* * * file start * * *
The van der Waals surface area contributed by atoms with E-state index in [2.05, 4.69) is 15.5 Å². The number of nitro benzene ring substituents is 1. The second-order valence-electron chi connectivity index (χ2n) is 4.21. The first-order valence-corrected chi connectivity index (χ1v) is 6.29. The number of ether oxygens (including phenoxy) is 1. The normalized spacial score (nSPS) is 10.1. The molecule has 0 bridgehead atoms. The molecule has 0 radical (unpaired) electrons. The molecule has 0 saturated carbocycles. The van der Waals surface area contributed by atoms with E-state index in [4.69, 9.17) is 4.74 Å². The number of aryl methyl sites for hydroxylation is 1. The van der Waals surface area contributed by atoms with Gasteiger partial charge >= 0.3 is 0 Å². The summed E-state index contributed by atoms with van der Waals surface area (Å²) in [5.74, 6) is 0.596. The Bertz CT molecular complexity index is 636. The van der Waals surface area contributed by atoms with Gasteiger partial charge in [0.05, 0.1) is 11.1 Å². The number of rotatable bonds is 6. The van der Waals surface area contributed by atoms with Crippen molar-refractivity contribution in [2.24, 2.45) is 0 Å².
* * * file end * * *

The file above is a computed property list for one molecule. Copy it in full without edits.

The van der Waals surface area contributed by atoms with E-state index in [2.05, 4.69) is 15.5 Å². The number of nitro benzene ring substituents is 1. The second-order valence-electron chi connectivity index (χ2n) is 4.21. The first-order valence-corrected chi connectivity index (χ1v) is 6.29. The number of ether oxygens (including phenoxy) is 1. The normalized spacial score (nSPS) is 10.1. The molecule has 0 bridgehead atoms. The molecule has 0 radical (unpaired) electrons. The molecule has 0 saturated carbocycles. The van der Waals surface area contributed by atoms with E-state index in [4.69, 9.17) is 4.74 Å². The number of aryl methyl sites for hydroxylation is 1. The van der Waals surface area contributed by atoms with Gasteiger partial charge >= 0.3 is 0 Å². The summed E-state index contributed by atoms with van der Waals surface area (Å²) in [5.74, 6) is 0.596. The Bertz CT molecular complexity index is 636. The van der Waals surface area contributed by atoms with Gasteiger partial charge in [0.05, 0.1) is 11.1 Å². The number of rotatable bonds is 6. The van der Waals surface area contributed by atoms with Crippen molar-refractivity contribution in [2.24, 2.45) is 0 Å².